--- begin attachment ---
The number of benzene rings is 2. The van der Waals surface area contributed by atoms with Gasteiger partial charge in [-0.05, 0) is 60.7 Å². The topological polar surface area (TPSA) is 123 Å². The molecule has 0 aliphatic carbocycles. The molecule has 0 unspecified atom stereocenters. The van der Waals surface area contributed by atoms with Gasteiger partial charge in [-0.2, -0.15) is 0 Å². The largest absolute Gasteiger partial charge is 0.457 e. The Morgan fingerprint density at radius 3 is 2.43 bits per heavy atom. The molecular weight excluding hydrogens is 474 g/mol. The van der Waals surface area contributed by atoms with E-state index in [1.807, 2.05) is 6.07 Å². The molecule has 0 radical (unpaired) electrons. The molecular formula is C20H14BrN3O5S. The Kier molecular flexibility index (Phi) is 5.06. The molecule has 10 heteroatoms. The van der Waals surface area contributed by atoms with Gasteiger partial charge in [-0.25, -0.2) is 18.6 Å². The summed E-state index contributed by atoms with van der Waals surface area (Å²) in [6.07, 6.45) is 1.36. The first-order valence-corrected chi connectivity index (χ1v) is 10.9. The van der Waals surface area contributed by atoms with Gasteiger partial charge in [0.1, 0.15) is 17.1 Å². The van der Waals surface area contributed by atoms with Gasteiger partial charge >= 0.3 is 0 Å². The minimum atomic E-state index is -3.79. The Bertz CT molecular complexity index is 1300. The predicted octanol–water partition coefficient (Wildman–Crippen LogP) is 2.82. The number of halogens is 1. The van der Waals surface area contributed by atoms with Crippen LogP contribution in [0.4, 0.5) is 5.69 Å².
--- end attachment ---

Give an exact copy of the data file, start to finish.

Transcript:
The number of benzene rings is 2. The van der Waals surface area contributed by atoms with Gasteiger partial charge in [-0.05, 0) is 60.7 Å². The topological polar surface area (TPSA) is 123 Å². The molecule has 0 aliphatic carbocycles. The molecule has 0 unspecified atom stereocenters. The van der Waals surface area contributed by atoms with Gasteiger partial charge in [-0.2, -0.15) is 0 Å². The largest absolute Gasteiger partial charge is 0.457 e. The Morgan fingerprint density at radius 3 is 2.43 bits per heavy atom. The molecular weight excluding hydrogens is 474 g/mol. The van der Waals surface area contributed by atoms with E-state index in [1.807, 2.05) is 6.07 Å². The molecule has 0 radical (unpaired) electrons. The molecular formula is C20H14BrN3O5S. The Kier molecular flexibility index (Phi) is 5.06. The molecule has 10 heteroatoms. The van der Waals surface area contributed by atoms with Gasteiger partial charge in [-0.25, -0.2) is 18.6 Å². The summed E-state index contributed by atoms with van der Waals surface area (Å²) in [6.07, 6.45) is 1.36. The first-order valence-corrected chi connectivity index (χ1v) is 10.9. The van der Waals surface area contributed by atoms with Gasteiger partial charge in [0.1, 0.15) is 17.1 Å². The van der Waals surface area contributed by atoms with Gasteiger partial charge >= 0.3 is 0 Å². The minimum atomic E-state index is -3.79. The Bertz CT molecular complexity index is 1300. The predicted octanol–water partition coefficient (Wildman–Crippen LogP) is 2.82. The number of halogens is 1. The van der Waals surface area contributed by atoms with Crippen LogP contribution in [0.4, 0.5) is 5.69 Å².